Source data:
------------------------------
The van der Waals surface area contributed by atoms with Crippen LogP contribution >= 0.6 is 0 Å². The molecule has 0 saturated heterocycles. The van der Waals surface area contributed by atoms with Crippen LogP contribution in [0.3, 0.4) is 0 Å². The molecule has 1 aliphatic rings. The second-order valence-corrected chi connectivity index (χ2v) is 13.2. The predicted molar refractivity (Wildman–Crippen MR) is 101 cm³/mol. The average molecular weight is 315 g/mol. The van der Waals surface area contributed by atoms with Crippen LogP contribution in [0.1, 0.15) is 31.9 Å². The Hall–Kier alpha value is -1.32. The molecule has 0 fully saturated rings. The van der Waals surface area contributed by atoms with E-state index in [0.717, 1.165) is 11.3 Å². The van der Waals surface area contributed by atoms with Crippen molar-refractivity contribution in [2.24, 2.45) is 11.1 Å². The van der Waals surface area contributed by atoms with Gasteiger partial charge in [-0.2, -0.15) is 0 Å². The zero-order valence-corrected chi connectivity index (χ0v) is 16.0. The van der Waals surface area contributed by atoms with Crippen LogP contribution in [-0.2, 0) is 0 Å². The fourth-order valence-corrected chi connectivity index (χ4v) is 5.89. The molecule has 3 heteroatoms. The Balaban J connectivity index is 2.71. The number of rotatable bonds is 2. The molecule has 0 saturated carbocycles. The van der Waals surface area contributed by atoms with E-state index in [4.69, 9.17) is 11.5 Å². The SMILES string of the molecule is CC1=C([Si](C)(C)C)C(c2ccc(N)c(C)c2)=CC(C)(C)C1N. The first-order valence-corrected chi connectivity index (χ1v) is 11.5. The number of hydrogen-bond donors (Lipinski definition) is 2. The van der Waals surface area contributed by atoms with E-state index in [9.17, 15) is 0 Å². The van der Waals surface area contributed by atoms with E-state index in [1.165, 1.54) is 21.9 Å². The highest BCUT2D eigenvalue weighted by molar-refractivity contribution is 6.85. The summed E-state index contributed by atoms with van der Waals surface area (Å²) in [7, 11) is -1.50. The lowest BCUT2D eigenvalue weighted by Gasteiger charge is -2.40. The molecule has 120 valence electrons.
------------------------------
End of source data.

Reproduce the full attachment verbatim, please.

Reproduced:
The van der Waals surface area contributed by atoms with Crippen LogP contribution >= 0.6 is 0 Å². The molecule has 0 saturated heterocycles. The van der Waals surface area contributed by atoms with Crippen LogP contribution in [0.3, 0.4) is 0 Å². The molecule has 1 aliphatic rings. The second-order valence-corrected chi connectivity index (χ2v) is 13.2. The predicted molar refractivity (Wildman–Crippen MR) is 101 cm³/mol. The average molecular weight is 315 g/mol. The van der Waals surface area contributed by atoms with Crippen LogP contribution in [0.1, 0.15) is 31.9 Å². The Hall–Kier alpha value is -1.32. The molecule has 0 fully saturated rings. The van der Waals surface area contributed by atoms with E-state index in [0.717, 1.165) is 11.3 Å². The van der Waals surface area contributed by atoms with Crippen molar-refractivity contribution in [2.24, 2.45) is 11.1 Å². The van der Waals surface area contributed by atoms with Gasteiger partial charge in [-0.2, -0.15) is 0 Å². The zero-order valence-corrected chi connectivity index (χ0v) is 16.0. The van der Waals surface area contributed by atoms with Crippen LogP contribution in [-0.2, 0) is 0 Å². The fourth-order valence-corrected chi connectivity index (χ4v) is 5.89. The molecule has 3 heteroatoms. The Balaban J connectivity index is 2.71. The number of rotatable bonds is 2. The molecule has 0 saturated carbocycles. The van der Waals surface area contributed by atoms with E-state index in [4.69, 9.17) is 11.5 Å². The SMILES string of the molecule is CC1=C([Si](C)(C)C)C(c2ccc(N)c(C)c2)=CC(C)(C)C1N. The first-order valence-corrected chi connectivity index (χ1v) is 11.5. The number of hydrogen-bond donors (Lipinski definition) is 2. The van der Waals surface area contributed by atoms with E-state index in [9.17, 15) is 0 Å². The van der Waals surface area contributed by atoms with E-state index in [1.165, 1.54) is 21.9 Å². The highest BCUT2D eigenvalue weighted by molar-refractivity contribution is 6.85. The summed E-state index contributed by atoms with van der Waals surface area (Å²) in [7, 11) is -1.50. The lowest BCUT2D eigenvalue weighted by Gasteiger charge is -2.40. The molecule has 120 valence electrons.